Do Indian Women Ever Get A Support System Or Real Choices To Achieve Their Dreams?

IPS Neeti Singh loves her job but is torn between her marriage and passion for work – an aspect not recognized by her husband who only wants to know if she can make it to a holiday.

Delhi Crime – Netflix India’s premium content offering – second season dropped this month. While Bollywood’s big theatrical release Liger apparently (based on movie reviews) had a very shallow representation of its female protagonist, Delhi Crime gave us a delicious cocktail of emotions, choices, challenges and aspirations a woman grapples with – irrespective of her social or economic circumstances.

*Spoiler alert if you haven’t watched the series yet.

A corrupt system that only wants a scapegoat

IPS Vartika Chaturvedi has the padding of a supportive and understanding partner at home, a rebellious yet progressively smart daughter and above all the respect of her subordinates at work. These, however, are not of any real help when she decides to go against the workings of the political and power system.

When she stands by the truth and morals of her work and law, the ecosystem tries very hard to cripple her only because she is smart, sensitive, and does not settle on compromising with her work.

No support system for a daughter in law who must only be a certain way

Coming very close is IPS Neeti Singh. As a mark of success in her work and having made her mark, she has been given a chauffeur driven official vehicle and respect at work. But well, that is definitely not enough to appease the traditions of being a daughter-in-law in her world – tellingly, her mother in law goes off shopping with her car, at the time Neeti needs it to go to work.

She is seen making breakfast for her husband while rushing to get ready to go to work. This husband is an army officer on leave, and constantly makes her aware that Neeti isn’t doing everything to be attentive to him while he is home, or doing enough to keep the family happy.

Her frustration does not stop her from giving her heart and soul into her work, which she deeply cares about, but however makes her commit human errors of negligence that costs her momentary regret before her seniors. She loves her job but is torn between her marriage and passion for work – an aspect not recognized by her husband who only wants to know if she can make it to a holiday.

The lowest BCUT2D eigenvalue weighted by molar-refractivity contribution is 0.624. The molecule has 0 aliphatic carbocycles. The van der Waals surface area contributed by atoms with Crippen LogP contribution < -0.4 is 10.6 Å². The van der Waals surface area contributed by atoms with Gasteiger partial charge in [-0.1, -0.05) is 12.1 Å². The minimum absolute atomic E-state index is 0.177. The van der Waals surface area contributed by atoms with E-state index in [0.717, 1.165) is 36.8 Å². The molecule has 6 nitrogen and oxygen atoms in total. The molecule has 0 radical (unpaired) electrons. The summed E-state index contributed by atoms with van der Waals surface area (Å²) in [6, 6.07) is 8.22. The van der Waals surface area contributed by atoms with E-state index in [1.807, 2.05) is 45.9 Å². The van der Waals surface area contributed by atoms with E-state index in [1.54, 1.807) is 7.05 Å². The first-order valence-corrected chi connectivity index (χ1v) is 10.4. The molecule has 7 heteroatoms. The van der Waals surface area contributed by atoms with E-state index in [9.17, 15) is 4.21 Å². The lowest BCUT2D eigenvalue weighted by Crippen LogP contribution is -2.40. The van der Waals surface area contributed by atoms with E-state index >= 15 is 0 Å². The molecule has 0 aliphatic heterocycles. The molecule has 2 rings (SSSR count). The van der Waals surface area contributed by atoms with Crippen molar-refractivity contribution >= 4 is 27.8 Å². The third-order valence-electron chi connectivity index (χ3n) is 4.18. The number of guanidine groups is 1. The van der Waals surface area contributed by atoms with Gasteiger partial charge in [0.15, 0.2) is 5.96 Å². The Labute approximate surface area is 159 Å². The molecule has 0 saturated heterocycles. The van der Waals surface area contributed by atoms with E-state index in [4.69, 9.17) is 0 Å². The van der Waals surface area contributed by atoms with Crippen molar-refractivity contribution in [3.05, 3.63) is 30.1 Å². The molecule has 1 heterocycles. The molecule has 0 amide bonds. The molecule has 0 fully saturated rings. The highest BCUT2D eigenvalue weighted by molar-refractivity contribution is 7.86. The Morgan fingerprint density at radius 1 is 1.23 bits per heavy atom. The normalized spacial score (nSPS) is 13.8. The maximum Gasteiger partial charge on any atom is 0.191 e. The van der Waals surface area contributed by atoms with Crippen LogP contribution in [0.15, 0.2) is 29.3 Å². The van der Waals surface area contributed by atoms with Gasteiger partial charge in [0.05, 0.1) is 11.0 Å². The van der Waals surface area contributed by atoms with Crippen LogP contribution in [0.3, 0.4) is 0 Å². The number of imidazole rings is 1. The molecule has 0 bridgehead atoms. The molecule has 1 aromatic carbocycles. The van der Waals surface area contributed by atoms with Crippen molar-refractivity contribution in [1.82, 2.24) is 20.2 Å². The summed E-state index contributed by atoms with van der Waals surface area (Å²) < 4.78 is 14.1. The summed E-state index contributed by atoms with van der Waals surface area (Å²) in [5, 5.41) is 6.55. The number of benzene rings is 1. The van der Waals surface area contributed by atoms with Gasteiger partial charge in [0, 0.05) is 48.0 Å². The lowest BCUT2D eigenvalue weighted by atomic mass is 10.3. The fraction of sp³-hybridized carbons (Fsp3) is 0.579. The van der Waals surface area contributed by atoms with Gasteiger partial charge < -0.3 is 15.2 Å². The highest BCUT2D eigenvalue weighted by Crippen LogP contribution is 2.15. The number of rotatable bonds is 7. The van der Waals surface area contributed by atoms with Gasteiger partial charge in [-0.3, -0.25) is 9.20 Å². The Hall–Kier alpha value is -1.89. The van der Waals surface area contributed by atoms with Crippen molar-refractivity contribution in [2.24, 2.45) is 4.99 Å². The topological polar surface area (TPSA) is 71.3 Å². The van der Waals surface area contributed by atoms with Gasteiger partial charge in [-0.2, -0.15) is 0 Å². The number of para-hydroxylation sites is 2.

Deep, dark and ugly side of dreams

The highlight of the five episode series is Lata Solanki, a beautician who hails from a background of not having choices, education and money. She is thrown into a world of ugly and unaccounted money, glamor and power. Lata is hungry to achieve the glory and triumph she feels she deserves but cannot aspire for – only because she was born into a situation where she didn’t have options.

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She believes she is smart, can impress the rich, get tasks done, smart enough to make the right contacts and have the information – so why is she not entitled to get what she wants?

Her character symbolises the fact that even today marriage and children continue to be thrown at women unasked. In her final face-off with Vartika, she tells her that nobody asked her if she wanted a child. For a brief moment, one almost feels that Vartika empathises with Lata. Vartika’s eyes echoes the sentiments of fright and disbelief of how a woman boxed with limitations can turn ugly, cold and treacherous – also signalling the fact that there are many such stories out there who are living a life of fewer choices and opportunities. Stop confining her to suit your convenience.

Nothing justifies a murder and never will; this season draws out a food chain of privileges – women who feel the one next to her has it all. Every woman is grappling with her lack of powers within her own ecosystem and the journey is to keep her heart in the right place and march on; like Vartika does in the end.

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Sneha Banerjee

Media professional and Digital Literacy Mentor

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